Evolution of human needs in changing civilizations
The theory presented in this study is that, as science
and technology advance and the resulting affluence
generates higher levels of satisfaction for man’s
physiological drives, our emphasis on sociopsychological
needs becomes greater and greater. The data
employed to test this theory were of two types: one,
macroanalytical or historical, and two, microanalytical
or semihistorical, the latter being the problems
and needs of New York’s «neediest» families. At
least the data included here do support the theory.
The numerous implications of these findings are
obvious. Below are a few of them:
1. We need a standardized and more precise and
systematic nomenclature of human needs in order
to study them more fruitfully.
2. Our increasing affluence necessitates further research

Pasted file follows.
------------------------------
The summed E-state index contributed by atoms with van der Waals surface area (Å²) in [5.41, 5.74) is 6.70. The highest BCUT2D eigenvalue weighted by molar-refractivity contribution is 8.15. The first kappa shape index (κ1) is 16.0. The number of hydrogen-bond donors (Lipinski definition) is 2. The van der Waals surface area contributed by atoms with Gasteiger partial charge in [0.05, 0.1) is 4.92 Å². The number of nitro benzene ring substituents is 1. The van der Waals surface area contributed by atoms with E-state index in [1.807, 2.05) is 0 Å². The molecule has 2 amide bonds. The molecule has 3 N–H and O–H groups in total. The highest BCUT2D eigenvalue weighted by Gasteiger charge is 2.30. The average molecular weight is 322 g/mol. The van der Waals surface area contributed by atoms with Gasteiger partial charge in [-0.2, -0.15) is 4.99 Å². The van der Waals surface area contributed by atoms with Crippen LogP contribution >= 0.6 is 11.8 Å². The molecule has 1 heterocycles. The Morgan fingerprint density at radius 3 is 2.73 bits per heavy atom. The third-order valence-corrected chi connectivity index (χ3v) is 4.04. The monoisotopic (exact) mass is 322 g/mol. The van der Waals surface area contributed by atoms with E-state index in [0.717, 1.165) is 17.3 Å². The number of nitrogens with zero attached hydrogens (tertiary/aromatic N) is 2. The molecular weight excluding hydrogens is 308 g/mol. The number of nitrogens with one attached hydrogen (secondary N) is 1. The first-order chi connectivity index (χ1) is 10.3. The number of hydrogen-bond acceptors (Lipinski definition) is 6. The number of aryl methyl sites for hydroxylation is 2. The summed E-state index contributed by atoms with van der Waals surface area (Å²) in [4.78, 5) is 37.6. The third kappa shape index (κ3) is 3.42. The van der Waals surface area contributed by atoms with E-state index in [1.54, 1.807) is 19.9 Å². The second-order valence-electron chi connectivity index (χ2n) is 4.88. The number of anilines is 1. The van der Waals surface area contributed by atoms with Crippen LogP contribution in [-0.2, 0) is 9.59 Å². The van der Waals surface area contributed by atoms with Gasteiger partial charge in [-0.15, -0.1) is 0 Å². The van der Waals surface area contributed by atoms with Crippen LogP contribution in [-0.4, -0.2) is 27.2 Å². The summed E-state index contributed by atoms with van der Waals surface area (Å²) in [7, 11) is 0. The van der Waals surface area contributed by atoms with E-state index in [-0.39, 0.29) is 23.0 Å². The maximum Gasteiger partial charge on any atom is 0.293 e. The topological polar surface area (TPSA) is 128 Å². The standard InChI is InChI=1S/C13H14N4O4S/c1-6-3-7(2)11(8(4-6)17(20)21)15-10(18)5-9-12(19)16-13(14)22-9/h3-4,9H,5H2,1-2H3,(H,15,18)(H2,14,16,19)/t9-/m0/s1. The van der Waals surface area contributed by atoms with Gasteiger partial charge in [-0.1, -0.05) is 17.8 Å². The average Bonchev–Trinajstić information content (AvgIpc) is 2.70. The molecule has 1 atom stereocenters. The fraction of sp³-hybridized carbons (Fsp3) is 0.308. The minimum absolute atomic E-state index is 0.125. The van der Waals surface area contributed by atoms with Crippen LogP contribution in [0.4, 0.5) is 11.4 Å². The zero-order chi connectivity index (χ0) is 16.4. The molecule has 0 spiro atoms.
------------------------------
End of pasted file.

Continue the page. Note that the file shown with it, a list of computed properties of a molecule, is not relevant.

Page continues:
into the psychology and sociology of leisure
3. More meaningful education in this sector is also
4. We must explore the exact relationship between
frustration and violence.
5. Social planning in these areas is something that
can no longer be postponed with impunity.
6. The developing economies of the Third World
will generate new sociopsychological needs which,
unless appropriate measures are taken, may result
in social unrest and even violence.
7. Finally, the utopian plans of those who conceive
of purely economic solutions as sufficient panaceas
are simplistic and ludicrous, as they reveal their
advocates’ inability to understand the nature of
both our physiological and sociopsychological needs.
Unfortunately, although physical satiety is often
easy to achieve, there is no answer, for instance, to
this question: When does a man have enough power?
For man’s sociopsychological needs are insatiable,
- How to Cite
Bardis, P. D. (1974). Evolution of human needs in changing civilizations. The Greek Review of Social Research, 19, 94–101. https://doi.org/10.12681/grsr.299
- 1974: 19-20
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